Observe the child with a piece of paper and pencil.
Ask the child to draw a picture of something he likes. Then ask the child to write about his drawing underneath the picture. After he has drawn and written a comment, ask the child to write his name on the masterpiece.
Drawing has defined and recognizable areas, with lines inside and outside of circles or lines that represent objects. Separate areas depict different aspects of the picture.
Explain to parents that at this level children understand the difference between drawing and writing. Adults can encourage development of both by talking about children’s drawings and asking them to add details (e.g., “Where is the grass that the flowers grow in?”), drawing with children to provide a model, and asking children to label their work. Early childhood educators and parents can also model writing by taking dictation about the child’s art work (e.g., “This is the sun and this is the flower.”) This demonstrates how writing can explain ideas. Adults can also encourage children to write their names for many reasons. This gives children practice in writing specific letters and teaches sound-letter association.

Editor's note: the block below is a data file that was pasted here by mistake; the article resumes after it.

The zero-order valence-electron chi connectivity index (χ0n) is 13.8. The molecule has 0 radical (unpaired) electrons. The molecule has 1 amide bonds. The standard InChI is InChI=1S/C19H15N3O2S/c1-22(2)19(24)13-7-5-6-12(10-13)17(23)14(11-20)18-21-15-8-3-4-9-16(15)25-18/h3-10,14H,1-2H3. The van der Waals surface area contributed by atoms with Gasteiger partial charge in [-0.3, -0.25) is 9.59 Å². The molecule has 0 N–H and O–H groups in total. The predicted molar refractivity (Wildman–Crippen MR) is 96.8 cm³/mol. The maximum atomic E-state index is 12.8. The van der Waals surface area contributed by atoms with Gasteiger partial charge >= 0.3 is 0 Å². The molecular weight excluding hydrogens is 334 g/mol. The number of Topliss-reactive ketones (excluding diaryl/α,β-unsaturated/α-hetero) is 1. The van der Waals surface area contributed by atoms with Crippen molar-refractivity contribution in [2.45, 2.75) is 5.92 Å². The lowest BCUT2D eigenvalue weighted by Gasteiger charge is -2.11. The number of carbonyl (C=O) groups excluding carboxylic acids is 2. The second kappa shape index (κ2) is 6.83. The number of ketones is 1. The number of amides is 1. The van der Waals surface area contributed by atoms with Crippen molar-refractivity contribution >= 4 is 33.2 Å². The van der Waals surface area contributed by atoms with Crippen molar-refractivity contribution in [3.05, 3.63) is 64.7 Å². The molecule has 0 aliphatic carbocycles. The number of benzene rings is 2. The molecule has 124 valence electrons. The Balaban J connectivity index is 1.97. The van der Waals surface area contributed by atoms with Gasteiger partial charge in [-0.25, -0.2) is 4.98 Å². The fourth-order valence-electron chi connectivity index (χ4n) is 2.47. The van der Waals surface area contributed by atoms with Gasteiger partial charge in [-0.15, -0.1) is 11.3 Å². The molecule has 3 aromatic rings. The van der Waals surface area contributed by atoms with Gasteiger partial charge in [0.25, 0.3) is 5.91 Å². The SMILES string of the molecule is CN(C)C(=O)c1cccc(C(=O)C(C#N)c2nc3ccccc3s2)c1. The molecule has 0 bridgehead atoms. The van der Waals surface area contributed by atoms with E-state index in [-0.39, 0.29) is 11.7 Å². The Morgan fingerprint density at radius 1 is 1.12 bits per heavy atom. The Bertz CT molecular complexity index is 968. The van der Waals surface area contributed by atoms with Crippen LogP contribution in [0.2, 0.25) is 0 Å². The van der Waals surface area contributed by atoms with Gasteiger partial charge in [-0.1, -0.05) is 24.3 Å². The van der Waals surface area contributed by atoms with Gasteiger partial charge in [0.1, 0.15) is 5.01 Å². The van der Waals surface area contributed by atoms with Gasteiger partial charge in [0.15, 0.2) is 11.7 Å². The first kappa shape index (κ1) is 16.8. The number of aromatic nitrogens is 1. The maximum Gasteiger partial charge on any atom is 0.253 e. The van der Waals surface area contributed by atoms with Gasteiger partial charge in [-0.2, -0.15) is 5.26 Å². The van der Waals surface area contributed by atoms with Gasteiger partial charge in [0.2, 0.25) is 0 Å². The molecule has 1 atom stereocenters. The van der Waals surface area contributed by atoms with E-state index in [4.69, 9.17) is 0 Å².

North Carolina Department of Public Instruction, 2015
©2015 by the North Carolina Department of Public Instruction. This work is licensed under the Creative Commons Attribution-NonCommercial-ShareAlike 4.0 International License. To view a copy of this license, visit https://creativecommons.org/licenses/by-nc-sa/4.0/.